Responding to Loved Ones with Mental Illness
Responding appropriately to a loved one who suffers from mental illness can be trying at times. It can be difficult to be empathetic towards others when you don’t fully understand the struggles that they are facing, but giving the appropriate love and support is critically important when dealing with others. Knowing the correct way to respond is crucial to providing a loving, trusting environment for your loved one.
Gaslighting is a manipulative tactic where one person dismisses the other person’s feelings as ridiculous, crazy, or stupid. This reaction is especially dangerous because it is actually considered a form of emotional abuse and can happen subconsciously. Gaslighting is characterized by the denial of facts or feelings of another person, which can make the victim question the reality of the situation at hand. Remember that everyone is entitled to their own perception of events and the world around them – nobody has the right to tell somebody that their perception of reality is false.
At some point in time, we have all had somebody say to us, “oh, it’s not as bad as you make it out to be” or “you’re upset over that? It’s not that bad.” Minimizing a person’s feelings will only make them isolate from you. If this person is coming to you to discuss their problems, they trust you. Minimizing situations can be seen as cold hearted or distant. Doing this may also decrease the likelihood that this person will seek help from you in the future.
Play Devil’s Advocate
A devil’s advocate is a term for a person who takes the side of an opposite point of view, simply for the sake of debate. The idea to remember in these situations, is that the issue in discussion probably doesn’t affect you, therefore there is no benefit in playing devil’s advocate. In these kinds of debates, it is likely that the victim will become heated and more emotional than they were before the conversation began. As a loving family member or friend, it is your responsibility to respond with compassion and grace, not argumentatively.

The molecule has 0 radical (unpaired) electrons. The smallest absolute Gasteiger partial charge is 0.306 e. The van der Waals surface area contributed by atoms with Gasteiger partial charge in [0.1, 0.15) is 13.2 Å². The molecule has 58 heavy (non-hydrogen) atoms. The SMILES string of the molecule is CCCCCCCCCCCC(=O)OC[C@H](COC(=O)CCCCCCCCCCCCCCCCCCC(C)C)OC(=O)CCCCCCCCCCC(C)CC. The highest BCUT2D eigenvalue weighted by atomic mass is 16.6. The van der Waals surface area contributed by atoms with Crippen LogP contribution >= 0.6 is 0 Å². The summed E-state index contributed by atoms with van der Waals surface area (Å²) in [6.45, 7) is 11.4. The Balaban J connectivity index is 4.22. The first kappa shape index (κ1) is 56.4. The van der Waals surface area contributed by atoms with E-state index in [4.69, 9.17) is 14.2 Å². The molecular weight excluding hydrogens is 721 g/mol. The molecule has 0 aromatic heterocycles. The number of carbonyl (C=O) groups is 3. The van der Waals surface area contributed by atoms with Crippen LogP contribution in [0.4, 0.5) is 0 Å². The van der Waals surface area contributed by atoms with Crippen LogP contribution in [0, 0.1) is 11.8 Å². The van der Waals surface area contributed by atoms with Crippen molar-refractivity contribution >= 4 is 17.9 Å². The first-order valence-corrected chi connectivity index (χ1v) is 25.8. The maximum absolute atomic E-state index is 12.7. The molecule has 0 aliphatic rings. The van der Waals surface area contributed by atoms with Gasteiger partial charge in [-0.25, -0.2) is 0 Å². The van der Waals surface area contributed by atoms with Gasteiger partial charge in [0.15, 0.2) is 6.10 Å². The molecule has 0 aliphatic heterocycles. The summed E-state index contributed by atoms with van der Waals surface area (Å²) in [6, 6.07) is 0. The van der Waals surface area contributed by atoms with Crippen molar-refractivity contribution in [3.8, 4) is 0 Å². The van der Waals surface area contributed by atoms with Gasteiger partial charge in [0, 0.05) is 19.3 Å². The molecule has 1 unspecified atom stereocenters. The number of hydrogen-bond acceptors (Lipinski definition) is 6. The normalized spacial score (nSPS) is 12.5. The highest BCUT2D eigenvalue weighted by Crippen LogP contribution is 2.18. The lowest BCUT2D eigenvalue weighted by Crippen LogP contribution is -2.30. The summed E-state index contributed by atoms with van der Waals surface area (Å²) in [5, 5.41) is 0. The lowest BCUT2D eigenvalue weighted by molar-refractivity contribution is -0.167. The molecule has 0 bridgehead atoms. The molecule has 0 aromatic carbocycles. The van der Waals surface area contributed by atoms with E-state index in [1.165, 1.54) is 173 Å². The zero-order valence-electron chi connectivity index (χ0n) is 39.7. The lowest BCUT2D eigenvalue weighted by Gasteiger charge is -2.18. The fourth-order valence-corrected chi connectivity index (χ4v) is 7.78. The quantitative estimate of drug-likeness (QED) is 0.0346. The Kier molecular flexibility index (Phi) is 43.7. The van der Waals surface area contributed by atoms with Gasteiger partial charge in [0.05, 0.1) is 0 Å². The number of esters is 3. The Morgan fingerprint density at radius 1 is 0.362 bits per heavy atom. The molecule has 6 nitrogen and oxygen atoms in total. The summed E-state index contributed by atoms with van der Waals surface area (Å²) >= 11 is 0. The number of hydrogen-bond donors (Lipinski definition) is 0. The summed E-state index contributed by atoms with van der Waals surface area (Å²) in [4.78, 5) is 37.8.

Focus on the Positives
Struggling with mental illness can feel overwhelming and hopeless for the person suffering, so use every opportunity you can to instill hope within them. Explain to your loved ones with mental illness that they are still loved and cared for, regardless of the hard times they are facing. Remind them that there are communities, people, and resources that can offer them help and support if they need it.
Instead of minimizing a person’s struggles, try using phrases like “I’m sorry that happened to you” or “I understand why you are upset”. Though you may not fully internalize the emotions that your loved one is feeling, you can console them by giving them a compassionate, sympathetic shoulder to lean on. Being sympathetic opens the door for your loved one to feel comfortable in your presence and gain trust within you,
Re-examine the Situation
It is common for individuals who suffer from mental illness to focus on the bad things that can come from a situation at hand, and it may feel like the end of the world for them. Remind them that this situation doesn’t define who they are as a person, it is merely one challenge that they have faced and it is not permanent. This setback doesn’t make them weak, but it provides them with an opportunity to grow. Show them that their struggles do not define who they are as a person.
Why The Correct Response is so Important
Studies show that among adolescents, 43% of males and 68% if females who suffer from mental illness are victims of some type of emotional abuse in their lifetime. Taking these high numbers into consideration, it is even more important to learn the appropriate way to respond to a loved one suffering from a mental illness so that they have a person whom they can trust to talk to. By instilling hope, being sympathetic, and looking at situations as an opportunity to grow, you can give your loved one a positive environment to be in.
Cassidy Webb is a 24 year old avid writer from South Florida. She advocates spreading awareness on the disease of addiction. Her passion in life is to help others by sharing her experience, strength, and hope.
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